CBR's Guide to Free Comic Book Day 2016
Every day this year, I will be examining the artwork on a single comic book story. Today’s artist is Jill Thompson, and the issue is Elementals #13, which was published by Comico and is cover dated April 1987. Enjoy!
This isn’t the earliest comic Jill Thompson ever worked on, but it’s close, so I thought it would be a good place to start our journey through her career. Thompson was 20 years old when this came out, and it’s interesting to check out the way she drew it and some early intimations of her later style, even though she’s doing something else with the art. Here we go!
Up until this issue, almost all the art on Elementals had been done by Bill Willingham (issue #9 was a guest-artist jam), and it’s very clear that on this issue, Thompson was aping Willingham’s style, whether on her own or because Willingham asked her to. Thompson, at this point, wasn’t terribly accomplished, but she was good enough to draw like Willingham, and we see that here – the lines are very clean, with not a lot of heavy inking (Rich Rankin usually inked the comic, but Keith Wilson does it here), and nothing is terribly disproportionate. Like a lot of new artists, Thompson was trying to draw as “realistically” as possible before she developed her own style, so she was very flexible. But bits of “Jill Thompson” break through. In Panel 1, Jeanette’s hair peeks out from underneath her hood, and Thompson makes it curlier than Willingham makes it. Yes, for the most part, Thompson draws Jeanette’s hair straight, but in this panel, it curls lazily out from her hood while over her eyes, it’s inked a bit more heavily, which implies more body. Thompson, who has a wonderful head of red hair, loves drawing red-headed women with big curls, and she sneaks a bit of this into this panel. Down in Panel 5, she and Wilson do some nice hatching on Becky’s hair through the thick glass – the blackness of her hair is tempered by the green glass, and so Thompson/Wilson don’t simply ink the entire mass, but use lines to show the lightening of her hair through the glass. It’s a nice touch.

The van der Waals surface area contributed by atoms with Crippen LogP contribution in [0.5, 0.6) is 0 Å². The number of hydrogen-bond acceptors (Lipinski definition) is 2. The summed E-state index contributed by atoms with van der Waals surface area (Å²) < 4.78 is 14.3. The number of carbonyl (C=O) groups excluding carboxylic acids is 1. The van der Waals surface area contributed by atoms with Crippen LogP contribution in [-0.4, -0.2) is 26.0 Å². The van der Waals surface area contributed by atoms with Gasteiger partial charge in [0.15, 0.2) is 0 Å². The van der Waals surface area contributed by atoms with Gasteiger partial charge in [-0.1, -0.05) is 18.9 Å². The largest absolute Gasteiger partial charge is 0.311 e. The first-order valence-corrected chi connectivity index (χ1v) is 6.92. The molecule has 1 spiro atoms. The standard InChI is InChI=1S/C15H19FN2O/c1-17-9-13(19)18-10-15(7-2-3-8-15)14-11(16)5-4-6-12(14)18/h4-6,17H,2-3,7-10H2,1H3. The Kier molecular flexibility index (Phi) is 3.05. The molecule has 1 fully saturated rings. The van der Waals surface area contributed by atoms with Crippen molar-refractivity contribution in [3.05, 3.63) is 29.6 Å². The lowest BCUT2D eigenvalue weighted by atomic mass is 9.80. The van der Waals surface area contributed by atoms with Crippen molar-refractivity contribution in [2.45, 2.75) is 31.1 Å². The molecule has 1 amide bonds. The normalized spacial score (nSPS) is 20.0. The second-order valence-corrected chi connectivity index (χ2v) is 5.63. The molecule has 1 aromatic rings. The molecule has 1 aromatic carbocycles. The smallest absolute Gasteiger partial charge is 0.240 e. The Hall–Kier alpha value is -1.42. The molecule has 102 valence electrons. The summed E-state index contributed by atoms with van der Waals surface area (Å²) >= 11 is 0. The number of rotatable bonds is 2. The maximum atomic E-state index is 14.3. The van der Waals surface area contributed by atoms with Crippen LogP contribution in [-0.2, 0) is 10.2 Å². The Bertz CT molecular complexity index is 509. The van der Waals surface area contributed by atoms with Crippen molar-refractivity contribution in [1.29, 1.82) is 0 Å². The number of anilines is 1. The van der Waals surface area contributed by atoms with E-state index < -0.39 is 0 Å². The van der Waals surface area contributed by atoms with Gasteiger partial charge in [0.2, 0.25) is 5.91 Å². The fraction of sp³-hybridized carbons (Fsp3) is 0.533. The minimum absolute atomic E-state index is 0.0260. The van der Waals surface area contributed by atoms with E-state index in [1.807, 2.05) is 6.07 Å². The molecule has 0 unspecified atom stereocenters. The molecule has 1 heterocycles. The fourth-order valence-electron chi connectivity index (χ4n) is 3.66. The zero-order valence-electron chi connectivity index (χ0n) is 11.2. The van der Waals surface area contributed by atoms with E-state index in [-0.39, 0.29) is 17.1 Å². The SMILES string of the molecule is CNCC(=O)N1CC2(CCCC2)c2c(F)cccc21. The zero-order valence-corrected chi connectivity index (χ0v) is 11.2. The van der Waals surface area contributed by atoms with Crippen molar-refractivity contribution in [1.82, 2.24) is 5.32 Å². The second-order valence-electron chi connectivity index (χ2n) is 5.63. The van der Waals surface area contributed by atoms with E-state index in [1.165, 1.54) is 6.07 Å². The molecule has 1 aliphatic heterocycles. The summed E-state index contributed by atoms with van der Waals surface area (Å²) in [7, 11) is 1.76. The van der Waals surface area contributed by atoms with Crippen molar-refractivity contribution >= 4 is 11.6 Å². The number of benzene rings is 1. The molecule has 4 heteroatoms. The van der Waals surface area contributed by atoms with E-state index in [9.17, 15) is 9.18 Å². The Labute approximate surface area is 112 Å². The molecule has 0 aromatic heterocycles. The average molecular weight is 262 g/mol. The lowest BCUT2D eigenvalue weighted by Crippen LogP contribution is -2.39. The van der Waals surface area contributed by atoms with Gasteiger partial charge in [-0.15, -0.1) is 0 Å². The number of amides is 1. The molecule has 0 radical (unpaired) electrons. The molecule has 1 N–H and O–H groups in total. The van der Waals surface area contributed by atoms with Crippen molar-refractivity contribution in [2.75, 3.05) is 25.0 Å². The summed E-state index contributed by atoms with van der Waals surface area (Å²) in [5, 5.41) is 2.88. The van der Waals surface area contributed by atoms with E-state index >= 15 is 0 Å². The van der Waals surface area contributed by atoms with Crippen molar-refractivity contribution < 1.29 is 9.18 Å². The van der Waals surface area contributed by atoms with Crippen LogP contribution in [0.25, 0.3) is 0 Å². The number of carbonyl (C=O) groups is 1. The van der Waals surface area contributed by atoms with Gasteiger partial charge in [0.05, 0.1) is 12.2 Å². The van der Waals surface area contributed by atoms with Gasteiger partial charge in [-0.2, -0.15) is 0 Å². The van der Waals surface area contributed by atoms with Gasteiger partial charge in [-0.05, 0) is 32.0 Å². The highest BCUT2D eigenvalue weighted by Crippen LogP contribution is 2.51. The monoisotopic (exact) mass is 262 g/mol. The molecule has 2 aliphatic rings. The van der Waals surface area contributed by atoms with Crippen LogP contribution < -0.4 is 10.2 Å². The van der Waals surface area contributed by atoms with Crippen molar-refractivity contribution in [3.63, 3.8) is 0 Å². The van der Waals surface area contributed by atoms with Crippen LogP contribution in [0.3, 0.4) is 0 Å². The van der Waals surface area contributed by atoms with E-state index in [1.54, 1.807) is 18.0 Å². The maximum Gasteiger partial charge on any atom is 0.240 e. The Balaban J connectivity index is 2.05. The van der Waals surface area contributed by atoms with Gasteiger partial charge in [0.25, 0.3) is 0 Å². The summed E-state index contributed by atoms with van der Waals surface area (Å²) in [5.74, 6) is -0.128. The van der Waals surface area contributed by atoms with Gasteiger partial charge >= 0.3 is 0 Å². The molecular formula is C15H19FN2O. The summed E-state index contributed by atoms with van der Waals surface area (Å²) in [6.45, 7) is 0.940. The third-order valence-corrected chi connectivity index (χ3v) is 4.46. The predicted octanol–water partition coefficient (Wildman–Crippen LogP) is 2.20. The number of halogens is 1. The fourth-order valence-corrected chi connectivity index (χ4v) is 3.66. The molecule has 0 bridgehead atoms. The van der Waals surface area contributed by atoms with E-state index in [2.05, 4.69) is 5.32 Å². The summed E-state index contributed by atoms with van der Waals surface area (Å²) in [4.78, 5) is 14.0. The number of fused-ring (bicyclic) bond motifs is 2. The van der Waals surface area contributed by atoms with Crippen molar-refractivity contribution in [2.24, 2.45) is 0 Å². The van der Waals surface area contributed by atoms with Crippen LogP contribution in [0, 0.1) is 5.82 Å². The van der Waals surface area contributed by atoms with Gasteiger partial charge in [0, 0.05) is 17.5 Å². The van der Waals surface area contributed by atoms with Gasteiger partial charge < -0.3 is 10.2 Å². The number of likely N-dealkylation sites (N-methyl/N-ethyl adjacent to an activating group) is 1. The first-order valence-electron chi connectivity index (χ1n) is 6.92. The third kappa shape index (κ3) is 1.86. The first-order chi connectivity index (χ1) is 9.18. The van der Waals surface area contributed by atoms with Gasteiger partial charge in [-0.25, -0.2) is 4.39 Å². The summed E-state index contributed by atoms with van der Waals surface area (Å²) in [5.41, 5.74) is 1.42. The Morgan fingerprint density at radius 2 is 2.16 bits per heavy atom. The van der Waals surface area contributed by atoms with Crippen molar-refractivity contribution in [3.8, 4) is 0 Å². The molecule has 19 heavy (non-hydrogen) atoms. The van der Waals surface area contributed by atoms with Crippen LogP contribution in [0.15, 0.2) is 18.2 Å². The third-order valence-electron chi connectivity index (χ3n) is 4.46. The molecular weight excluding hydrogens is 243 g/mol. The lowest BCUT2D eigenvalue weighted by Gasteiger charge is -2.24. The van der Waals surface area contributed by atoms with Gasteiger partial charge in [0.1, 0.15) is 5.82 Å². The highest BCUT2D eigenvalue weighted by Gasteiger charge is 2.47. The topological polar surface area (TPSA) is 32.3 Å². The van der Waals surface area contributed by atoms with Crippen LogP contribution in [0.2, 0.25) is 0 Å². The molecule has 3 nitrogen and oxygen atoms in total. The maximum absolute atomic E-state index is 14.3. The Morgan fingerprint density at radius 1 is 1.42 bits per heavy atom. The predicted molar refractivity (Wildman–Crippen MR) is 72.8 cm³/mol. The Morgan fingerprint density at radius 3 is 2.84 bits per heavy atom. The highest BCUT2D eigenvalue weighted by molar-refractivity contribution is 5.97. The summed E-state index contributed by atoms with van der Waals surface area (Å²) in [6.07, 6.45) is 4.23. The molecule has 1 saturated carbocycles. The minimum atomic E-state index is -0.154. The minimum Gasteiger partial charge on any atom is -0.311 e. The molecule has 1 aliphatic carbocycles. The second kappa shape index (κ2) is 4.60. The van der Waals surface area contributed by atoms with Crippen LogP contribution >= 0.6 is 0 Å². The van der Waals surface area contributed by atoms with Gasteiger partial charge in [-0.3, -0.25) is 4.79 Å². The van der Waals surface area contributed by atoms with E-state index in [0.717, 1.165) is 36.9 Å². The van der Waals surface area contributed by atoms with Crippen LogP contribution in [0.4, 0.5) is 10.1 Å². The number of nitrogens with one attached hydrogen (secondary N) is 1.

In later years, Thompson would get very good at horror, and here she gives us a gruesome slaughter of polar bears. The intestine in Panel 1 looks a bit silly – yes, intestines look like that, to a degree, but it doesn’t really look like it was ripped from the bear’s body. It looks like the work of someone who vaguely knows what intestines look like but didn’t study it too much. In other words, a young artist. I do like her facial expressions in Panel 3, as our heroes freak out a little bit because the bears have been ripped to pieces.
This is a nice splash page – the Great Spirit of the Ice has absorbed Becky, which allows it to use water powers, and it knocks the other Elementals on their asses. Whoever placed the word balloon – Thompson or letterer Bob Pinaha – leads us to the spirit’s head, and the sweep of its arms and the way the snow shoots from it leads us back to the other Elementals, giving the scene a nice sense of motion. This is another example of Thompson aping Willingham – Jeanette and Tommy (Monolith) look very much like Willingham’s rendering of them, although it’s hard to draw Monolith any other way, I suppose.